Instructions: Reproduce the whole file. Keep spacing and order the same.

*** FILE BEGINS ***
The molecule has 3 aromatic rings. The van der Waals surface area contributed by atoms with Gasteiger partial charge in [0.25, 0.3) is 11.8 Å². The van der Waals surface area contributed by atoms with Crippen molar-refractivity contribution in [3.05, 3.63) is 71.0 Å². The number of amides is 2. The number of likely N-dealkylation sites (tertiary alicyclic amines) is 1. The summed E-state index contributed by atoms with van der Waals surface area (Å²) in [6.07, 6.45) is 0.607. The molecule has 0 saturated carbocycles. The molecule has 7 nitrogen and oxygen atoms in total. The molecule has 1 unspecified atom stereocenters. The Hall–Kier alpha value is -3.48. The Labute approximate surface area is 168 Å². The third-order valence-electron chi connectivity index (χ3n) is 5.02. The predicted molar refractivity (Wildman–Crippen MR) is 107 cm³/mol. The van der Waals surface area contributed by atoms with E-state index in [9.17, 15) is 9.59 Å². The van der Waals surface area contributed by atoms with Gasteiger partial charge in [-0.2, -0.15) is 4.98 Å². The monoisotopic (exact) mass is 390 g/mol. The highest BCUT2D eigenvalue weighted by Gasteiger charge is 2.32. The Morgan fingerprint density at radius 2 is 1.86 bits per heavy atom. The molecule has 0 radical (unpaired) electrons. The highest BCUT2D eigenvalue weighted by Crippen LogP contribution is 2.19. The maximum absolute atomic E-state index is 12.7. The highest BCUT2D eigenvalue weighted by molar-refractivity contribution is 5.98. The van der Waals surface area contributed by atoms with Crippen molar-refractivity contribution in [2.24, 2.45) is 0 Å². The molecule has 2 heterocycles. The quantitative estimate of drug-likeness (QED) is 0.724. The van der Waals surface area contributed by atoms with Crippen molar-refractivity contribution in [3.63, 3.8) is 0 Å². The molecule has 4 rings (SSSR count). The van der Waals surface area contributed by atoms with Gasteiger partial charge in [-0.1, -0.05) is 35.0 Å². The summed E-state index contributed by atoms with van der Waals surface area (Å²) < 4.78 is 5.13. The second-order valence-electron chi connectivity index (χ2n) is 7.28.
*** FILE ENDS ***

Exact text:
The molecule has 3 aromatic rings. The van der Waals surface area contributed by atoms with Gasteiger partial charge in [0.25, 0.3) is 11.8 Å². The van der Waals surface area contributed by atoms with Crippen molar-refractivity contribution in [3.05, 3.63) is 71.0 Å². The number of amides is 2. The number of likely N-dealkylation sites (tertiary alicyclic amines) is 1. The summed E-state index contributed by atoms with van der Waals surface area (Å²) in [6.07, 6.45) is 0.607. The molecule has 0 saturated carbocycles. The molecule has 7 nitrogen and oxygen atoms in total. The molecule has 1 unspecified atom stereocenters. The Hall–Kier alpha value is -3.48. The Labute approximate surface area is 168 Å². The third-order valence-electron chi connectivity index (χ3n) is 5.02. The predicted molar refractivity (Wildman–Crippen MR) is 107 cm³/mol. The van der Waals surface area contributed by atoms with E-state index in [9.17, 15) is 9.59 Å². The van der Waals surface area contributed by atoms with Gasteiger partial charge in [-0.2, -0.15) is 4.98 Å². The monoisotopic (exact) mass is 390 g/mol. The highest BCUT2D eigenvalue weighted by Gasteiger charge is 2.32. The Morgan fingerprint density at radius 2 is 1.86 bits per heavy atom. The molecule has 0 radical (unpaired) electrons. The highest BCUT2D eigenvalue weighted by Crippen LogP contribution is 2.19. The maximum absolute atomic E-state index is 12.7. The highest BCUT2D eigenvalue weighted by molar-refractivity contribution is 5.98. The van der Waals surface area contributed by atoms with Crippen molar-refractivity contribution in [2.24, 2.45) is 0 Å². The molecule has 2 heterocycles. The quantitative estimate of drug-likeness (QED) is 0.724. The van der Waals surface area contributed by atoms with Crippen molar-refractivity contribution in [3.63, 3.8) is 0 Å². The molecule has 4 rings (SSSR count). The van der Waals surface area contributed by atoms with Gasteiger partial charge in [-0.1, -0.05) is 35.0 Å². The summed E-state index contributed by atoms with van der Waals surface area (Å²) < 4.78 is 5.13. The second-order valence-electron chi connectivity index (χ2n) is 7.28.